Is it safe to visit Italy after the coronavirus outbreak?

CNN.com

The novel coronavirus may have originated in Wuhan, China, but it’s since spread to more than 30 countries across the world.

Despite significant efforts to contain the virus, the number of cases outside Asia have shot up over the past week, with Italy currently experiencing the largest outbreak in Europe.

During a press briefing on Tuesday, Angelo Borrelli, head of the country’s Civil Protection agency, confirmed that seven people have died and at least 283 have been infected with coronavirus in Italy.

According to Borrelli, there are 212 cases in the northern Italian region of Lombardy and 38 in neighboring Veneto. There is one case in Sicily, the first occurrence of the virus in southern Italy.

“We still cannot identify patient zero, so it’s difficult to forecast possible new cases,” Borrelli said at another news conference on Sunday.

The Italian government has taken “extraordinary measures” in a bid to control the outbreak, including a ban on public events in at least 10 municipalities and suspending the Venice Carnival.

These recent developments have left those preparing to visit the country with many questions.

So is it still safe for travelers to visit Italy?

Government precautions

At Monday’s press conference, Borrelli said it remains safe to travel to Italy, because the outbreak remains in a contained area and has not spread outside of it.

However, the towns of Codogno, Castiglione d’Adda, Casalpusterlengo, Fombio, Maleo, Somaglia, Bertonico, Terranova dei Passerini, Castelgerundo and San Fiorano in Lombardy and Vo’ Euganeo in Veneto are under lockdown.

People are banned from leaving or entering the affected areas without authorization. As a result, around 100,000 people in the affected areas of Lombardy and Veneto are facing travel and other restrictions.

Meanwhile Italy’s Health Minister Roberto Speranza also announced the closure of public buildings and limited transport in these zones.

“We are asking basically that everyone who has come from areas stricken by the epidemic to remain under a mandatory house stay,” Speranza said at a Saturday press conference.

As a result, Italy’s top soccer league, Serie A, canceled at least three games scheduled to be played in Lombardy and Veneto regions.

While areas outside of the “hotpots,” such as Florence and Milan, are deemed safe to visit, at least two of the Veneto region’s 38 cases occurred in the popular tourist destination of Venice.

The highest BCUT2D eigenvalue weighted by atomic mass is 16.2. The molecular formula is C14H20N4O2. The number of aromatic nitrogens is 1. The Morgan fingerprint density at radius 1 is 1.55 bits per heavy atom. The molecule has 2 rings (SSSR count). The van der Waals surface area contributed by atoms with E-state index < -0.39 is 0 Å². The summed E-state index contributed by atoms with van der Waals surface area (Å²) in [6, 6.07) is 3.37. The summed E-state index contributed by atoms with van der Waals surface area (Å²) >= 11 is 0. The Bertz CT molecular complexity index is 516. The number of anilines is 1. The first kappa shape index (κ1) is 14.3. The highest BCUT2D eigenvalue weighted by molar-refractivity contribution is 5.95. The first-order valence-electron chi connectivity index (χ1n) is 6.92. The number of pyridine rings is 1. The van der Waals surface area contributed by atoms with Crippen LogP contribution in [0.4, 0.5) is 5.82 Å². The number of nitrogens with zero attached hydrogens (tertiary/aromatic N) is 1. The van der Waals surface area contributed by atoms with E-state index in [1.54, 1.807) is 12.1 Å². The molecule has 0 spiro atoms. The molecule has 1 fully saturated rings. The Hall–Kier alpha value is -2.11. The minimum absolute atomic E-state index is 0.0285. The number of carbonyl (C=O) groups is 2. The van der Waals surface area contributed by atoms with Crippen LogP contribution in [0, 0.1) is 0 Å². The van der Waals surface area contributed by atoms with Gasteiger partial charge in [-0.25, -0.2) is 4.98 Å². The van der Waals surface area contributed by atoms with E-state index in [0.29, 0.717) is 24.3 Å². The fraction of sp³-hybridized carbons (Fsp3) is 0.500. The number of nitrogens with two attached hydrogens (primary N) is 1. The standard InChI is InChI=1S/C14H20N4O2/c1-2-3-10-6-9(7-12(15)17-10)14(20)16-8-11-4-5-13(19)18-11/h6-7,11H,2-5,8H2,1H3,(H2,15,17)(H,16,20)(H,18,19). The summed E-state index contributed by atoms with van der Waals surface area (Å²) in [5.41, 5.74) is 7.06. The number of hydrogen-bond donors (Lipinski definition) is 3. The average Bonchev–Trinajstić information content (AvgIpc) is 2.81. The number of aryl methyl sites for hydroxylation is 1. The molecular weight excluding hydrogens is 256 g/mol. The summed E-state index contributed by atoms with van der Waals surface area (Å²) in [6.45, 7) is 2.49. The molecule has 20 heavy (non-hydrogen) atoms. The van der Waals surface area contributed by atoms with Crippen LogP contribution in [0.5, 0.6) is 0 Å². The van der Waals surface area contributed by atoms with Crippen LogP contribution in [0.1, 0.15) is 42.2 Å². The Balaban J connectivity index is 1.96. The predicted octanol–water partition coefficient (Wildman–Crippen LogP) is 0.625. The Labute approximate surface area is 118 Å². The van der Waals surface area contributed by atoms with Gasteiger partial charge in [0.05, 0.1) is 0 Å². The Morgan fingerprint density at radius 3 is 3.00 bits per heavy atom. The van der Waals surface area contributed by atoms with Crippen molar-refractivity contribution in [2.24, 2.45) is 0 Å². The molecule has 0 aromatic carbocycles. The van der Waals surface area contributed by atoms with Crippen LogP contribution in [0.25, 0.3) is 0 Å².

As a result, Venice Carnival has also been suspended, while museums and cinemas have been shut.

Luca Zaia, the governor of the Veneto region, has confirmed a ban on public and private meetings, along with the closure of schools, universities and museums in the region.

“We ask for the cooperation of all citizens. It’s not an easy moment. But, with the data we have today, we can still hope to limit the contagion,” he said.

Italian Prime Minister Giuseppe Conte told reporters Monday that a “not entirely proper” management of a hospital in northern Italy contributed to the spread of the virus in the country.

What do the authorities say?

The US State Department has urged its citizens to “follow Italian health official guidance and avoid government-designated affected areas.” Any travelers who are currently in these particular areas of Lombardy and Veneto are urged to follow the instructions of local authorities.

But while governments are “monitoring” the situation, travelers have not been advised against travel to Italy.

The UK Department of Health has released a new travel advisory saying that travelers returning from northern Italy should self-isolate if they display flu-life symptoms.

Meanwhile Austria has suspended train services going in and out of Italy, and the country’s interior minister, Karl Nehammer, says officials are considering introducing border controls with the country as a precaution.

Centers for Disease Control and Prevention (CDC) has also issued new travel advisories for Italy, along with Iran, urging visitors to “avoid contact with sick people” and practice good hand hygiene. The countries are currently at CDC’s Alert Level 2, while South Korea has been raised to Warning Level 3.

The developments in Italy, along with South Korea, where cases have surged past 970 in the last few days, has increased fears of a spike outside mainland China.

The World Health Organization (WHO) declared the novel coronavirus outbreak a public health emergency of international concern, after an emergency committee reconvened on January 30 in Geneva.

During a press conference last week, the organization’s Director-General Tedros Adhanom Ghebreyesus has stressed that, while there’s still a chance of containing the virus outside China, “the window of opportunity is narrowing.”

“Although the total number of cases outside China remains relatively small, we are concerned about the number of cases with no clear epidemiological link, such as travel history to China or contact with a confirmed case,” he said.

How is the virus being spread?

While there’s much that remains unclear about the outbreak, Dr. Yoko Furuya, associate professor of medicine in the division of infectious diseases at Columbia University Irving Medical Center, has indicated that air travel likely has played a part in the spread of coronavirus.

“When it comes to the global spread of outbreaks, air travel is usually how things kind of spread quickly from country to country,” says Furuya.

While face masks are often suggested as appropriate defenses to help avoid infections, experts say vigorous hand washing offers better protection.

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